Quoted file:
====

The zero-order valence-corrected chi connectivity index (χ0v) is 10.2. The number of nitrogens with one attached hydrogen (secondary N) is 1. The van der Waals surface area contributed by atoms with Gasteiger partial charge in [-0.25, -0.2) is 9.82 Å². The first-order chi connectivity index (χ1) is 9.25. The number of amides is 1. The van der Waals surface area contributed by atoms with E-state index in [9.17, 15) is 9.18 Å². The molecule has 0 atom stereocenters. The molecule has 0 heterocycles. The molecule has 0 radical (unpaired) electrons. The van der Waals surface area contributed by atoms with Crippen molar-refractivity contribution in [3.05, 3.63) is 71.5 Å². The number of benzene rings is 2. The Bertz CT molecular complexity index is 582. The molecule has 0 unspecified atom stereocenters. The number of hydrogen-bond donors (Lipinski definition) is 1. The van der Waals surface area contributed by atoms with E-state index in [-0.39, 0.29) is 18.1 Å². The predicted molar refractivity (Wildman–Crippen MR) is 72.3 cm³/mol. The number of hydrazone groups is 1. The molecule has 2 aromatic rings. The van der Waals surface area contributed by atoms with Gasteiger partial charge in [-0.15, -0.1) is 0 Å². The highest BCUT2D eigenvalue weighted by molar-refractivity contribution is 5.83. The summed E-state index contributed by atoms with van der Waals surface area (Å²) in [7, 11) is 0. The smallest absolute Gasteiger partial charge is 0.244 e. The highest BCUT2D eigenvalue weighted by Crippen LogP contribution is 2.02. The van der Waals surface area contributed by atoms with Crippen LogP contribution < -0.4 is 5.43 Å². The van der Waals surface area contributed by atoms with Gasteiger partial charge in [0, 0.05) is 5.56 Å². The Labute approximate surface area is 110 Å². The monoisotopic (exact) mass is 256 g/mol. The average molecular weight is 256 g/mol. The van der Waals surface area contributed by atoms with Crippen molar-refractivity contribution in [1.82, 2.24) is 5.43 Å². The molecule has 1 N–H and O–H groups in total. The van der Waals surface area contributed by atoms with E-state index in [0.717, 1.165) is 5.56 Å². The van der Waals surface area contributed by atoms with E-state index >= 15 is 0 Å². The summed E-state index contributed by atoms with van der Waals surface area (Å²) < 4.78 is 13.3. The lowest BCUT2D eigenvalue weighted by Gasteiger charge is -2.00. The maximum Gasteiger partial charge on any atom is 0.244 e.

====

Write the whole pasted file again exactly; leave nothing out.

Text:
The zero-order valence-corrected chi connectivity index (χ0v) is 10.2. The number of nitrogens with one attached hydrogen (secondary N) is 1. The van der Waals surface area contributed by atoms with Gasteiger partial charge in [-0.25, -0.2) is 9.82 Å². The first-order chi connectivity index (χ1) is 9.25. The number of amides is 1. The van der Waals surface area contributed by atoms with E-state index in [9.17, 15) is 9.18 Å². The molecule has 0 atom stereocenters. The molecule has 0 heterocycles. The molecule has 0 radical (unpaired) electrons. The van der Waals surface area contributed by atoms with Crippen molar-refractivity contribution in [3.05, 3.63) is 71.5 Å². The number of benzene rings is 2. The Bertz CT molecular complexity index is 582. The molecule has 0 unspecified atom stereocenters. The number of hydrogen-bond donors (Lipinski definition) is 1. The van der Waals surface area contributed by atoms with E-state index in [-0.39, 0.29) is 18.1 Å². The predicted molar refractivity (Wildman–Crippen MR) is 72.3 cm³/mol. The number of hydrazone groups is 1. The molecule has 2 aromatic rings. The van der Waals surface area contributed by atoms with Gasteiger partial charge in [-0.15, -0.1) is 0 Å². The highest BCUT2D eigenvalue weighted by molar-refractivity contribution is 5.83. The summed E-state index contributed by atoms with van der Waals surface area (Å²) in [7, 11) is 0. The smallest absolute Gasteiger partial charge is 0.244 e. The highest BCUT2D eigenvalue weighted by Crippen LogP contribution is 2.02. The van der Waals surface area contributed by atoms with Crippen LogP contribution < -0.4 is 5.43 Å². The van der Waals surface area contributed by atoms with Gasteiger partial charge in [0, 0.05) is 5.56 Å². The Labute approximate surface area is 110 Å². The monoisotopic (exact) mass is 256 g/mol. The average molecular weight is 256 g/mol. The van der Waals surface area contributed by atoms with Crippen molar-refractivity contribution in [1.82, 2.24) is 5.43 Å². The molecule has 1 N–H and O–H groups in total. The van der Waals surface area contributed by atoms with E-state index in [0.717, 1.165) is 5.56 Å². The van der Waals surface area contributed by atoms with E-state index >= 15 is 0 Å². The summed E-state index contributed by atoms with van der Waals surface area (Å²) < 4.78 is 13.3. The lowest BCUT2D eigenvalue weighted by Gasteiger charge is -2.00. The maximum Gasteiger partial charge on any atom is 0.244 e.